Another important difference is that solar energy can be scaled to be deployed virtually anywhere on the grid; either in the wholesale market (transmission-level or bulk power) or the retail market (at the customers’ premises). Where solar is deployed has consequences, both positive and negative, for the grid.

Minnesota’s solar energy production is still just at two percent of total electricity use. But with a continued decline in costs, solar production is expected to approach and perhaps exceed 10 percent of Minnesota’s electric use by 2030. Increasing amounts of solar generation will eventually raise grid integration issues. Distributed solar, on the customer side of the meter, presents a particular dilemma where energy flows both ways on the grid, and the distinction between producer and consumer is blurred.

The Electric Vehicle Challenge

The rapidly growing electric vehicle (EV) market also challenges our traditional grid management system. EVs present a significant utility revenue growth opportunity in an age when demand for electricity is stable or even declining. However, as the market for EVs accelerates they could also add significant load to the electric grid.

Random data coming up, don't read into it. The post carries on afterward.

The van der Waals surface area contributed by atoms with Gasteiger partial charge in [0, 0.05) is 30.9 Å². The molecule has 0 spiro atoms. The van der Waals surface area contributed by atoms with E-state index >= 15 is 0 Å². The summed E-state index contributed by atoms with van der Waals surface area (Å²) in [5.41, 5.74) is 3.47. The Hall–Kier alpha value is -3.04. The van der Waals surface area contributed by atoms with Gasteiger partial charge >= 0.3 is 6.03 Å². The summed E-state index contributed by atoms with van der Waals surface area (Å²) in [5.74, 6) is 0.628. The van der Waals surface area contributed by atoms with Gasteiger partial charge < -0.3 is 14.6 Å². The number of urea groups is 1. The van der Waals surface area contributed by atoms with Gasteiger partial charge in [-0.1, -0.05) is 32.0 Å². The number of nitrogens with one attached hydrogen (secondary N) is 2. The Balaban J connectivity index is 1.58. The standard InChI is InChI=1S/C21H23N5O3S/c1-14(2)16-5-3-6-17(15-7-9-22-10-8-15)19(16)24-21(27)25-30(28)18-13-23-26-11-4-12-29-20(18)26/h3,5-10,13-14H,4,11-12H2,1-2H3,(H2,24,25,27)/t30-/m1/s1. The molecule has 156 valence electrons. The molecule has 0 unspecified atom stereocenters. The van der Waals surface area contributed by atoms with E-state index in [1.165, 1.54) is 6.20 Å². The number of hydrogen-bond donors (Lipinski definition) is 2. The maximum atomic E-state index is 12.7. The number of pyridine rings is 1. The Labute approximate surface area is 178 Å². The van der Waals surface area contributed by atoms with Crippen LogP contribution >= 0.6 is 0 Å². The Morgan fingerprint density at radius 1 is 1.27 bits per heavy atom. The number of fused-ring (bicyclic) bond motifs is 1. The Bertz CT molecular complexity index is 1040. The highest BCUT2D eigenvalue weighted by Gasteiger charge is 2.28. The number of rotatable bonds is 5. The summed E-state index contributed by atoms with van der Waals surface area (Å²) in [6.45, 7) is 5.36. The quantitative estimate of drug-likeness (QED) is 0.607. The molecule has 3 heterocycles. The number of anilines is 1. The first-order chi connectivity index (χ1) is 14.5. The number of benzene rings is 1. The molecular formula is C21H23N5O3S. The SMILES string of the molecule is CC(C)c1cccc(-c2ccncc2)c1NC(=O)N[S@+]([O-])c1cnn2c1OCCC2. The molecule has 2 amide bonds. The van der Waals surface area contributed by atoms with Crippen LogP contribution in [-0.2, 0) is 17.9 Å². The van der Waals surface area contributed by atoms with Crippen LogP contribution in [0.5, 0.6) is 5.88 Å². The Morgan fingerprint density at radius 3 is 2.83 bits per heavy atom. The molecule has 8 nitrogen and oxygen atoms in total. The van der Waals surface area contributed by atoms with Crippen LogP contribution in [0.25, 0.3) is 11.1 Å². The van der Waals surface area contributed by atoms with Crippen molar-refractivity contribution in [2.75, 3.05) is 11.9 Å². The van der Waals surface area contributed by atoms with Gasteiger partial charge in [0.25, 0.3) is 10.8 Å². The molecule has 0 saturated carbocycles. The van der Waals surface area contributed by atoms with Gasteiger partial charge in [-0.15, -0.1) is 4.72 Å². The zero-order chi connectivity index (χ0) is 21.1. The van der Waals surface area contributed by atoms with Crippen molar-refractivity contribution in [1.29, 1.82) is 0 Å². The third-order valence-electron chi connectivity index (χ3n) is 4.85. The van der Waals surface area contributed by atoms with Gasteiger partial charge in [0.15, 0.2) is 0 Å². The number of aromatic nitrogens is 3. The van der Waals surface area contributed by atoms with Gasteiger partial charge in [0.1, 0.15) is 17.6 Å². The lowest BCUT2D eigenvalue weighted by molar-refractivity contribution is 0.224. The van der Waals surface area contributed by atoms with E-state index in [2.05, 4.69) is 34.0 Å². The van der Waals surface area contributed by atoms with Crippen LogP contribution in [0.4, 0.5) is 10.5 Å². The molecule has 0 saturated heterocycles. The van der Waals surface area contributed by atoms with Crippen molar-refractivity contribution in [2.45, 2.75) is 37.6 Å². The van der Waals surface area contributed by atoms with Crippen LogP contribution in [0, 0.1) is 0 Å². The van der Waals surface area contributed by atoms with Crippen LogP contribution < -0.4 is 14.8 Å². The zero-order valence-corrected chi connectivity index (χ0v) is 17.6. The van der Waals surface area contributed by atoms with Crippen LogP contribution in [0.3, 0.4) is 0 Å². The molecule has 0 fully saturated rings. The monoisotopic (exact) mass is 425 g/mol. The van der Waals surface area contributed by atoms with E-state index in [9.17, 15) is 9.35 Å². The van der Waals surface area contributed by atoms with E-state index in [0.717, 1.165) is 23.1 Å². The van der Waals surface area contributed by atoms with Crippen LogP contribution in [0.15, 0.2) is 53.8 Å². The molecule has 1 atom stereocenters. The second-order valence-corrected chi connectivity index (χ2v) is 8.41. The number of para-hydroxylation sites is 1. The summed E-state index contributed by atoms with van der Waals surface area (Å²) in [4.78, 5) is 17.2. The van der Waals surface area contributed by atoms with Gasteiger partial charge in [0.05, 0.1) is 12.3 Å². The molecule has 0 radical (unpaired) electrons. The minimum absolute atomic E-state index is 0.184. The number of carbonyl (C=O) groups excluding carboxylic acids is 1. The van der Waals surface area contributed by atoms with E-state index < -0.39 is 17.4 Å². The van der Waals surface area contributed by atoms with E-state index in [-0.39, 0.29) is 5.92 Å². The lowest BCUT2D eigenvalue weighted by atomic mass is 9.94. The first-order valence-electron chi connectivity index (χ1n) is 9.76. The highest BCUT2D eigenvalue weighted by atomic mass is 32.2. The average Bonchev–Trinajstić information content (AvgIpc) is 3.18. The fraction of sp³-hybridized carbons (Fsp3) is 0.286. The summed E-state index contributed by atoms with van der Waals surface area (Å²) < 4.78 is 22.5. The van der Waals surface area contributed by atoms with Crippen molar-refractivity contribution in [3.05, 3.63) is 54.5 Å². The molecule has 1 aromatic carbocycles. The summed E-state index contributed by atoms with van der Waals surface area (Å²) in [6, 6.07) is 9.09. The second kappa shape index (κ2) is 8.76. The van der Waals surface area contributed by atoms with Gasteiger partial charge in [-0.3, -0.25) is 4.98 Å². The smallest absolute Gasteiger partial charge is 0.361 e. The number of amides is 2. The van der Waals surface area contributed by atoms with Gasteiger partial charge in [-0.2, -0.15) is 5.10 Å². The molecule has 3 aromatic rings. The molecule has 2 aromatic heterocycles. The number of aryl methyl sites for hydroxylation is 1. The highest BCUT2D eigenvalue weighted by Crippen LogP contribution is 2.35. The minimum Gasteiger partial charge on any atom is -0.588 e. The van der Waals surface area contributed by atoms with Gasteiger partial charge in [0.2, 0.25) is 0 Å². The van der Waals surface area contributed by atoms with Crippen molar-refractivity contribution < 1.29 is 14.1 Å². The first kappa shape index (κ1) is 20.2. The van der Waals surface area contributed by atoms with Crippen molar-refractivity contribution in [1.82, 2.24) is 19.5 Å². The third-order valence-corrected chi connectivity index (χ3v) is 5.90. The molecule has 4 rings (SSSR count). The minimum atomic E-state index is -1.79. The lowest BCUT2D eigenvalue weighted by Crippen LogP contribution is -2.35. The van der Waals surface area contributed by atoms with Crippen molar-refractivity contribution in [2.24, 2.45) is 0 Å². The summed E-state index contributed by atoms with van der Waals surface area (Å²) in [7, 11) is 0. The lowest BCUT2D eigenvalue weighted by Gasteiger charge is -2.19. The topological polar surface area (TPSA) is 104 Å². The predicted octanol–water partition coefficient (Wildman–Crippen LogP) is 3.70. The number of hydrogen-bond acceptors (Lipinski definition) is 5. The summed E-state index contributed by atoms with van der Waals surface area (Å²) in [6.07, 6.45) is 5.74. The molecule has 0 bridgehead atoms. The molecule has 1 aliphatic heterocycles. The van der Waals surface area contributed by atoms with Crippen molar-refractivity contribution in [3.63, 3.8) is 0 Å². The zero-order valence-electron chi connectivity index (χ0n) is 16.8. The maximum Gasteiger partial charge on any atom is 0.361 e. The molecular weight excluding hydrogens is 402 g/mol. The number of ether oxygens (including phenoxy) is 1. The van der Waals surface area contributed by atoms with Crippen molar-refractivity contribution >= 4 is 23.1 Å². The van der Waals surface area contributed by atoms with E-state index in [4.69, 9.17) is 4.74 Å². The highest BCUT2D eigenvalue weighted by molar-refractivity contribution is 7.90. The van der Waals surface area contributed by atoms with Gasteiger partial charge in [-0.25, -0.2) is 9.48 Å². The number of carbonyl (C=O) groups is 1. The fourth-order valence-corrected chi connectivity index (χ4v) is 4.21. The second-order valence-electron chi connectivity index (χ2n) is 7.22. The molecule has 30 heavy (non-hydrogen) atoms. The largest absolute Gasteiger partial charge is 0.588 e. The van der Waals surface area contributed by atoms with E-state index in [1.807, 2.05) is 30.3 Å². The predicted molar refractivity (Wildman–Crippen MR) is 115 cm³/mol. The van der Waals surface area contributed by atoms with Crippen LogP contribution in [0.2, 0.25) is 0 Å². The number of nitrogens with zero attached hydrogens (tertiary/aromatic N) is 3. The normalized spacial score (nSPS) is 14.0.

Numerous studies have raised the specter of electric grid problems associated with EV charging. While much of the attention is given to fast chargers that can completely charge an EV battery in 20-40 minutes, most charging is likely to happen at home, work, or during errands using slower Level 1 or 2 chargers. Multiple EVs charging simultaneously, even using Level 2 chargers, can create significantly higher demand on the transformers or grid circuits, and exacerbate peak demand on the system.